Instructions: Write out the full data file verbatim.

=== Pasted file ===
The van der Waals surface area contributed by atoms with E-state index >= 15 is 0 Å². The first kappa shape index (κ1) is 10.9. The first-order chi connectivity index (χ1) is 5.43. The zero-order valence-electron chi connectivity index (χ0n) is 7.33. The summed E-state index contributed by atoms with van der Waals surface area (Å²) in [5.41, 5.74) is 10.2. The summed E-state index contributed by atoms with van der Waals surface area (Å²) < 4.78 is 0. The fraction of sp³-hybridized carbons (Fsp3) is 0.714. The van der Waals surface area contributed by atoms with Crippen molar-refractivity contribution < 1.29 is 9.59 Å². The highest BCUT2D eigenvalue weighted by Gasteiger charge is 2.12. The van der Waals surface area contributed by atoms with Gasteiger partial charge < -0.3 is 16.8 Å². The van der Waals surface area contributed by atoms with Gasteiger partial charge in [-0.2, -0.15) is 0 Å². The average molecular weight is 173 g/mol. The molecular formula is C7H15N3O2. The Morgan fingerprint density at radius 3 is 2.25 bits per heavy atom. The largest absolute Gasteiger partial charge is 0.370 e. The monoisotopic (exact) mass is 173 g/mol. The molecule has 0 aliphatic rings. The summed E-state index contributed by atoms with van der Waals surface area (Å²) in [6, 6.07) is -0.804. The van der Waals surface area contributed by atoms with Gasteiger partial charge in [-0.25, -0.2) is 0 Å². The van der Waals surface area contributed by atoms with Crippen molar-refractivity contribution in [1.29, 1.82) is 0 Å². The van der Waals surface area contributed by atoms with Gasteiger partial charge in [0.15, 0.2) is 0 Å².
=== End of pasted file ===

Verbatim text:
The van der Waals surface area contributed by atoms with E-state index >= 15 is 0 Å². The first kappa shape index (κ1) is 10.9. The first-order chi connectivity index (χ1) is 5.43. The zero-order valence-electron chi connectivity index (χ0n) is 7.33. The summed E-state index contributed by atoms with van der Waals surface area (Å²) in [5.41, 5.74) is 10.2. The summed E-state index contributed by atoms with van der Waals surface area (Å²) < 4.78 is 0. The fraction of sp³-hybridized carbons (Fsp3) is 0.714. The van der Waals surface area contributed by atoms with Crippen molar-refractivity contribution < 1.29 is 9.59 Å². The highest BCUT2D eigenvalue weighted by Gasteiger charge is 2.12. The van der Waals surface area contributed by atoms with Gasteiger partial charge < -0.3 is 16.8 Å². The van der Waals surface area contributed by atoms with Gasteiger partial charge in [-0.2, -0.15) is 0 Å². The average molecular weight is 173 g/mol. The molecular formula is C7H15N3O2. The Morgan fingerprint density at radius 3 is 2.25 bits per heavy atom. The largest absolute Gasteiger partial charge is 0.370 e. The monoisotopic (exact) mass is 173 g/mol. The molecule has 0 aliphatic rings. The summed E-state index contributed by atoms with van der Waals surface area (Å²) in [6, 6.07) is -0.804. The van der Waals surface area contributed by atoms with Gasteiger partial charge in [-0.25, -0.2) is 0 Å². The van der Waals surface area contributed by atoms with Crippen molar-refractivity contribution in [1.29, 1.82) is 0 Å². The van der Waals surface area contributed by atoms with Gasteiger partial charge in [0.15, 0.2) is 0 Å².